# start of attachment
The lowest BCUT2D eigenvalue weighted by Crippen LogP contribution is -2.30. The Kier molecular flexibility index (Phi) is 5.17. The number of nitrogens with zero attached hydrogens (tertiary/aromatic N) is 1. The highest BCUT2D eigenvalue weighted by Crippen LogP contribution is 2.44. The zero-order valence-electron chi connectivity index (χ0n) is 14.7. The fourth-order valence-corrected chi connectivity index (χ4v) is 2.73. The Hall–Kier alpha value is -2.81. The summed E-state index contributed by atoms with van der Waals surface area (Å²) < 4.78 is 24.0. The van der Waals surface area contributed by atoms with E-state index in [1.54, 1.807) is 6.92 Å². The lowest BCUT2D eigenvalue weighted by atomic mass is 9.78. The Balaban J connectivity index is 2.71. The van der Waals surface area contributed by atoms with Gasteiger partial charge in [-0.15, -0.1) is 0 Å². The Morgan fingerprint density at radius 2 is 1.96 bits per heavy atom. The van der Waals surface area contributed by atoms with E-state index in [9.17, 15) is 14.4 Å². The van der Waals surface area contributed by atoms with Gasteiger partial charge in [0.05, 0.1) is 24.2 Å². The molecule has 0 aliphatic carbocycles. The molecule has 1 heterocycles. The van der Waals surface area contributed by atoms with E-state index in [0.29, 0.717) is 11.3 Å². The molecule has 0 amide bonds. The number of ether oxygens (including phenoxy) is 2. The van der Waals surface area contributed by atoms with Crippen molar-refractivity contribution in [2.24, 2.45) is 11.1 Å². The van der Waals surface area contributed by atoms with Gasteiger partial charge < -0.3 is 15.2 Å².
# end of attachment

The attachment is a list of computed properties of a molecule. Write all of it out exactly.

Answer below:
The lowest BCUT2D eigenvalue weighted by Crippen LogP contribution is -2.30. The Kier molecular flexibility index (Phi) is 5.17. The number of nitrogens with zero attached hydrogens (tertiary/aromatic N) is 1. The highest BCUT2D eigenvalue weighted by Crippen LogP contribution is 2.44. The zero-order valence-electron chi connectivity index (χ0n) is 14.7. The fourth-order valence-corrected chi connectivity index (χ4v) is 2.73. The Hall–Kier alpha value is -2.81. The summed E-state index contributed by atoms with van der Waals surface area (Å²) < 4.78 is 24.0. The van der Waals surface area contributed by atoms with E-state index in [1.54, 1.807) is 6.92 Å². The lowest BCUT2D eigenvalue weighted by atomic mass is 9.78. The Balaban J connectivity index is 2.71. The van der Waals surface area contributed by atoms with Gasteiger partial charge in [-0.15, -0.1) is 0 Å². The Morgan fingerprint density at radius 2 is 1.96 bits per heavy atom. The van der Waals surface area contributed by atoms with E-state index in [9.17, 15) is 14.4 Å². The van der Waals surface area contributed by atoms with Gasteiger partial charge in [0.05, 0.1) is 24.2 Å². The molecule has 0 aliphatic carbocycles. The molecule has 1 heterocycles. The van der Waals surface area contributed by atoms with E-state index in [0.29, 0.717) is 11.3 Å². The molecule has 0 amide bonds. The number of ether oxygens (including phenoxy) is 2. The van der Waals surface area contributed by atoms with Crippen molar-refractivity contribution in [2.24, 2.45) is 11.1 Å². The van der Waals surface area contributed by atoms with Gasteiger partial charge < -0.3 is 15.2 Å².